It involves hockey, abortion clinics/hair salons/brothels, murderous hand transplants, wax museums, ghosts, the Soviet Union, male and female nudity and a kind of tribute to Kenneth Anger’s Fireworks that really I don’t think anyone expected to see. Continue reading Guy Maddin’s Cowards Bend the Knee

Cowboy sex

Ang Lee’s Brokeback Mountain is a work of art—a lean, spare, unsentimental film suffused with loneliness and longing. That being said, I think the American public will ignore this plaintive love story. Though the Wyoming landscape is gorgeous to look upon (cinematographer Rodrigo Prieto deserves an award from someone), the film’s episodic structure and the lack of big, sweeping emotional moments (i.e. MAINSTREAM) will limit the film’s appeal. Admittedly, I walked away from the screening feeling a bit let down. I guess I wanted the Gay Gone With the Wind everyone’s been hyping. I wanted to feel emotionally drained. Such expectations, however, are not fair. The film is certainly full of big moments and genuine human conflict and there are well-earned laughs throughout. Still, it is far from histrionic and the nature of the story of these two men preclude the kind of fireworks I was expecting. Instead, Brokeback Mountain is a quiet and contemplative film fueled by passive aggression, self-loathing, fear and sadness. I have been haunted by it for the last dozen hours or so—I’m in a melancholy mood today—and such a response is due to the filmmakers deep respect for their source material as well as the story’s contentious subject matter not to mention the heart-wrenching performances of Heath Ledger, Jake Gyllenhaal, Michelle Williams and a memorable supporting turn by “Freaks and Geeks” alum Linda Cardellini.

2005 Thus Far

Thinking about the best films of 2005 (released domestically thus far) and I’m stymied by the sheer mediocrity of most everything I’ve seen. I can think of one film I hope will be on my list at the end of the year: Howl’s Moving Castle. After that I can only come up with four lesser films to fill out the list: Millions, Crash, Mysterious Skin, and The Cinderella Man. How about you? Continue reading 2005 Thus Far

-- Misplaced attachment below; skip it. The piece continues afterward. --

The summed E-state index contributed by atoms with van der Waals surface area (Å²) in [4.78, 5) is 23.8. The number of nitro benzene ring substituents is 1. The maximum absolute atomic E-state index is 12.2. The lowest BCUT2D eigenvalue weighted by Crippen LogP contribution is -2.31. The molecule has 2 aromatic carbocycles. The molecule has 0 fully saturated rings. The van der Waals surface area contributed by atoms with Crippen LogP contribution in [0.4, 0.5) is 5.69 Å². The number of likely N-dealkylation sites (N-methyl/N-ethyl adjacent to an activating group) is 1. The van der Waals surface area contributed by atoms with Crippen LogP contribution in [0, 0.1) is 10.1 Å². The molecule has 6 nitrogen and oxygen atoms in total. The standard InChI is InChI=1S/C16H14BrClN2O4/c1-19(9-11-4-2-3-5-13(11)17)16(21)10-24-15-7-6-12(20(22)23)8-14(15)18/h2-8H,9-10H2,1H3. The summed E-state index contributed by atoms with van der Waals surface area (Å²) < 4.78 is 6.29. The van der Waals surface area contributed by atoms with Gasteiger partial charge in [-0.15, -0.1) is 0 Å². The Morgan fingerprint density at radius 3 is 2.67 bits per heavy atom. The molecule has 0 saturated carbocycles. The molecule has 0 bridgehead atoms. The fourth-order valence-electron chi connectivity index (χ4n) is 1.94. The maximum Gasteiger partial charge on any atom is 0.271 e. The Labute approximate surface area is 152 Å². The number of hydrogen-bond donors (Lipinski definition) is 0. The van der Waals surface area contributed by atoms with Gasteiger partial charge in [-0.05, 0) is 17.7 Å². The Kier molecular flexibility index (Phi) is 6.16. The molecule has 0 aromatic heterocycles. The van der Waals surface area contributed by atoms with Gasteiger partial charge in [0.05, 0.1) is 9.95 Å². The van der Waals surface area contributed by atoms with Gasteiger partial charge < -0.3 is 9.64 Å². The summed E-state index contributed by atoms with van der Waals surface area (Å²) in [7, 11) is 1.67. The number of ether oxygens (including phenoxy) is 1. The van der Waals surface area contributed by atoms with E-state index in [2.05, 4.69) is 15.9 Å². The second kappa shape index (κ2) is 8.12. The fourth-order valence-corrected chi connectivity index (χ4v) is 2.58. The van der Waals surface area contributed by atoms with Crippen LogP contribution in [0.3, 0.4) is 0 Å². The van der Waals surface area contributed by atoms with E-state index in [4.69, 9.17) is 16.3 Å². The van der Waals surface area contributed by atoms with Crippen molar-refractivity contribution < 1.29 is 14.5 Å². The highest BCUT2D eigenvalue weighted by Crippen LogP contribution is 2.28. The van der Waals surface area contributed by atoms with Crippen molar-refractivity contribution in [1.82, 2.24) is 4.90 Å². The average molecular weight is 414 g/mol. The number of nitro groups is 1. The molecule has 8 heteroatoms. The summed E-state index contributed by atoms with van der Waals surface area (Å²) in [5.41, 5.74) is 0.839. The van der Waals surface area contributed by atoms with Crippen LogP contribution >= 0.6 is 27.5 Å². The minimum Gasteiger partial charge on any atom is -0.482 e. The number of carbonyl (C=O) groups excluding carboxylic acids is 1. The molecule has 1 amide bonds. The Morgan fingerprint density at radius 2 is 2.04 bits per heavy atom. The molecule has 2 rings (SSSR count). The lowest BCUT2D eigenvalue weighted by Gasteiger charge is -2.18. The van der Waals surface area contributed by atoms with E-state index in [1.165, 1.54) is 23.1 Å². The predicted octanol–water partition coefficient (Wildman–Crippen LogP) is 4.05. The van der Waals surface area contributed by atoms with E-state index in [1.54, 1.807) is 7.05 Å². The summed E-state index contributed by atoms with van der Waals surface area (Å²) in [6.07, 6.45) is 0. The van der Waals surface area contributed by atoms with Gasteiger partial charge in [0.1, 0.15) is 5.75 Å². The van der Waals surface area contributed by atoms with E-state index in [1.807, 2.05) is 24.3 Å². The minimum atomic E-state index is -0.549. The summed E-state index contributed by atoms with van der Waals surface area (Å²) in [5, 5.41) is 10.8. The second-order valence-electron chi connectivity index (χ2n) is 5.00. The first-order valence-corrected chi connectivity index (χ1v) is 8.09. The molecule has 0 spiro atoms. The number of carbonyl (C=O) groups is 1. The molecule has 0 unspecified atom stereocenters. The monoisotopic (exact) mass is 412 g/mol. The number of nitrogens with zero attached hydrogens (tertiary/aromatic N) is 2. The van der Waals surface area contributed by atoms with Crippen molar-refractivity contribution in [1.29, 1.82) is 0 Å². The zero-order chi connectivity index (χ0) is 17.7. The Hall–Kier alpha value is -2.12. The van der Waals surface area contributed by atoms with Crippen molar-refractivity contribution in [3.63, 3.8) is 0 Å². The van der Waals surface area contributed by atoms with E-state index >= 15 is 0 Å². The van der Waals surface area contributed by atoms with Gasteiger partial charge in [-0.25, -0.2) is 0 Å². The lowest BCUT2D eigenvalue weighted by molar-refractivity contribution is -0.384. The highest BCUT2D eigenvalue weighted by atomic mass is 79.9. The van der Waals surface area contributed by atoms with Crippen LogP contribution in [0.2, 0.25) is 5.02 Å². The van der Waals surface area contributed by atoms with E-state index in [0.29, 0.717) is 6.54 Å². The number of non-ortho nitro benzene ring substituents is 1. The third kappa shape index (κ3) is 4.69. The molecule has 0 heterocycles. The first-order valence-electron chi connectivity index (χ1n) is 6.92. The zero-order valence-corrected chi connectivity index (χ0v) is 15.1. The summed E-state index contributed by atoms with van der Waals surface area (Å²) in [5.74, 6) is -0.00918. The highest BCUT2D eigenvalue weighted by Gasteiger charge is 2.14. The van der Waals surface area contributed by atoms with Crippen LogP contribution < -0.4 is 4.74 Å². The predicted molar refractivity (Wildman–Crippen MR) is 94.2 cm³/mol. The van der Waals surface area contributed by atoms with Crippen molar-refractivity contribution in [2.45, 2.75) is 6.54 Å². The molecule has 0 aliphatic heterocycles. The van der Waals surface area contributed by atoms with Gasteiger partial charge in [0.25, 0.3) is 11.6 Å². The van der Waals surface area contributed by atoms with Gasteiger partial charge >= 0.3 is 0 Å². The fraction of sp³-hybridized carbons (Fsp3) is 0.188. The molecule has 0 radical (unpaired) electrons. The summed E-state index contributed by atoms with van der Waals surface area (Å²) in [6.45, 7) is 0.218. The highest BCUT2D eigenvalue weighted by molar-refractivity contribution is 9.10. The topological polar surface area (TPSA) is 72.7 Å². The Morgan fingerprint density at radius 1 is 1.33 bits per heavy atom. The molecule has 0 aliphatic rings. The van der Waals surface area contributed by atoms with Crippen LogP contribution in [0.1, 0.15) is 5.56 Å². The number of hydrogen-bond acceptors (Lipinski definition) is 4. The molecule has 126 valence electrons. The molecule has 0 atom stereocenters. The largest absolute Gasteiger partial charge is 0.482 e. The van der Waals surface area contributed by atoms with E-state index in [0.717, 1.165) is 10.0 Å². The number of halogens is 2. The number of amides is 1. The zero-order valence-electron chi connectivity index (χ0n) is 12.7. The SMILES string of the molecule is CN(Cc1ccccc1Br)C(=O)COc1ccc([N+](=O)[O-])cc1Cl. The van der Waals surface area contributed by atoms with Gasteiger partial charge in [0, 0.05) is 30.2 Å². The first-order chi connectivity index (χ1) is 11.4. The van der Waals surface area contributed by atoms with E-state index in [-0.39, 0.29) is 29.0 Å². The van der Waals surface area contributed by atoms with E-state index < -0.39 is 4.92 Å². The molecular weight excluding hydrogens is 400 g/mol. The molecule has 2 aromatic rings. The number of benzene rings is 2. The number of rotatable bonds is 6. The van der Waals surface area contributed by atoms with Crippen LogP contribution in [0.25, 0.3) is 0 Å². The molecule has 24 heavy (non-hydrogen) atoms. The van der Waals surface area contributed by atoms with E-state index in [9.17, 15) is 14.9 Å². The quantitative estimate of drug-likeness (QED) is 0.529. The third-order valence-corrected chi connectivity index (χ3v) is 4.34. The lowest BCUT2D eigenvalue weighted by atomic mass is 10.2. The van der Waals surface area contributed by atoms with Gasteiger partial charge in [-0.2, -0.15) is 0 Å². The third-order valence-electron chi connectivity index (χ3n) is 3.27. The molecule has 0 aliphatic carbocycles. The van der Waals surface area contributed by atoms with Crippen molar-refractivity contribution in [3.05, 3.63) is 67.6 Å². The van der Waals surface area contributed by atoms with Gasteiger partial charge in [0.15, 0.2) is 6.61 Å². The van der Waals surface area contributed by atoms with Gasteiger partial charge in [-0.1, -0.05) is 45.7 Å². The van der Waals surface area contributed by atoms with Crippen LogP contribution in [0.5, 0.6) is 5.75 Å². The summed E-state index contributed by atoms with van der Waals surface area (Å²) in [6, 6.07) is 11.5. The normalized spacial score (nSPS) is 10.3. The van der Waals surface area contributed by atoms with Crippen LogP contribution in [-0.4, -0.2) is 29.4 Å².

Peckinpah unbound

“Major Dundee” has gotten the “restored” treatment. Fat chance this thing comes to Charleston, so I’ll wait for the DVD. But please, please, somebody on this blog go see this in the theater (is Michael the only person who would be able to go see this?). From what I understand, it will be quite an experience. The most striking thing is not the additional 12 minutes (after all, Peckinpah’s original cut was 2 hours 44 minutes, and the theatrical release was 2 hours and 2 minutes–this “restored” version is only 2 hours 14 minutes), but the completely new soundtrack and the dolby digital sound. Of course, the original aspect ratio will add to the experience (the only way to see Richard Harris is on the big screen–his performances can be measured best by the square foot). I haven’t seen this film in a while…I saw it on VHS years ago. I remember it was pan-and-scan, with the colors all but lost. A bit of a disappointment. Continue reading Peckinpah unbound